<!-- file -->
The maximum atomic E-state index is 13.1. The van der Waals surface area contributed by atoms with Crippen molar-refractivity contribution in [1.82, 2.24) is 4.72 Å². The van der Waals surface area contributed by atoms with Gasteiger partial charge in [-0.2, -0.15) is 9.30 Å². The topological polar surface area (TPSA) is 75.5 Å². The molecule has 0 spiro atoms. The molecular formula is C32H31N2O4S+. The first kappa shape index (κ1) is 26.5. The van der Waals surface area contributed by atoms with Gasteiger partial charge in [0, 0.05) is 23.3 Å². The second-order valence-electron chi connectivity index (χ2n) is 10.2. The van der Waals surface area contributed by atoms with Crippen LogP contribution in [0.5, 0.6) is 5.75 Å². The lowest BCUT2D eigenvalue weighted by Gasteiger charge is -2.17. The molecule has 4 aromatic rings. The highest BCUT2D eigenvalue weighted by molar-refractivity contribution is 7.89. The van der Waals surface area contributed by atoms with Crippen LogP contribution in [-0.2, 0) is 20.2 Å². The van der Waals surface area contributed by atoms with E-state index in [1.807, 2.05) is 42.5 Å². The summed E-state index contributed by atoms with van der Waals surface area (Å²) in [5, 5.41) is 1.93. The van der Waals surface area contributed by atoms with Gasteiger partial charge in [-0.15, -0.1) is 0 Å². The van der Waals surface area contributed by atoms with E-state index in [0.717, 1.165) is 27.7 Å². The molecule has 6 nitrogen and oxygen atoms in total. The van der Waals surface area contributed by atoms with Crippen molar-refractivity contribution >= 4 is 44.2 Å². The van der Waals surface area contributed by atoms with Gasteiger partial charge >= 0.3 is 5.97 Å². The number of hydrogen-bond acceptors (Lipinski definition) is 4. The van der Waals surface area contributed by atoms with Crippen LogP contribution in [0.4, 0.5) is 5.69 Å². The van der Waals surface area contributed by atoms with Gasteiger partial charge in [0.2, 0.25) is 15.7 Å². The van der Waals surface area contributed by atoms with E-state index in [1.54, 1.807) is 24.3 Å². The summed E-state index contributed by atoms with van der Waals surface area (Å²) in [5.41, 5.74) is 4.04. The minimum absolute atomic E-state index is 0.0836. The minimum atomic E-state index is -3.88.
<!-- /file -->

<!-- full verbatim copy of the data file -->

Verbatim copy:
The maximum atomic E-state index is 13.1. The van der Waals surface area contributed by atoms with Crippen molar-refractivity contribution in [1.82, 2.24) is 4.72 Å². The van der Waals surface area contributed by atoms with Gasteiger partial charge in [-0.2, -0.15) is 9.30 Å². The topological polar surface area (TPSA) is 75.5 Å². The molecule has 0 spiro atoms. The molecular formula is C32H31N2O4S+. The first kappa shape index (κ1) is 26.5. The van der Waals surface area contributed by atoms with Gasteiger partial charge in [0, 0.05) is 23.3 Å². The second-order valence-electron chi connectivity index (χ2n) is 10.2. The van der Waals surface area contributed by atoms with Crippen LogP contribution in [0.5, 0.6) is 5.75 Å². The lowest BCUT2D eigenvalue weighted by Gasteiger charge is -2.17. The molecule has 4 aromatic rings. The highest BCUT2D eigenvalue weighted by molar-refractivity contribution is 7.89. The van der Waals surface area contributed by atoms with Crippen LogP contribution in [-0.2, 0) is 20.2 Å². The van der Waals surface area contributed by atoms with E-state index in [1.807, 2.05) is 42.5 Å². The summed E-state index contributed by atoms with van der Waals surface area (Å²) in [5, 5.41) is 1.93. The van der Waals surface area contributed by atoms with Gasteiger partial charge in [-0.15, -0.1) is 0 Å². The van der Waals surface area contributed by atoms with E-state index in [0.717, 1.165) is 27.7 Å². The molecule has 6 nitrogen and oxygen atoms in total. The van der Waals surface area contributed by atoms with Crippen molar-refractivity contribution >= 4 is 44.2 Å². The van der Waals surface area contributed by atoms with Gasteiger partial charge >= 0.3 is 5.97 Å². The number of hydrogen-bond acceptors (Lipinski definition) is 4. The van der Waals surface area contributed by atoms with Crippen LogP contribution in [0.4, 0.5) is 5.69 Å². The van der Waals surface area contributed by atoms with Gasteiger partial charge in [0.2, 0.25) is 15.7 Å². The van der Waals surface area contributed by atoms with E-state index in [1.54, 1.807) is 24.3 Å². The summed E-state index contributed by atoms with van der Waals surface area (Å²) in [5.41, 5.74) is 4.04. The minimum absolute atomic E-state index is 0.0836. The minimum atomic E-state index is -3.88.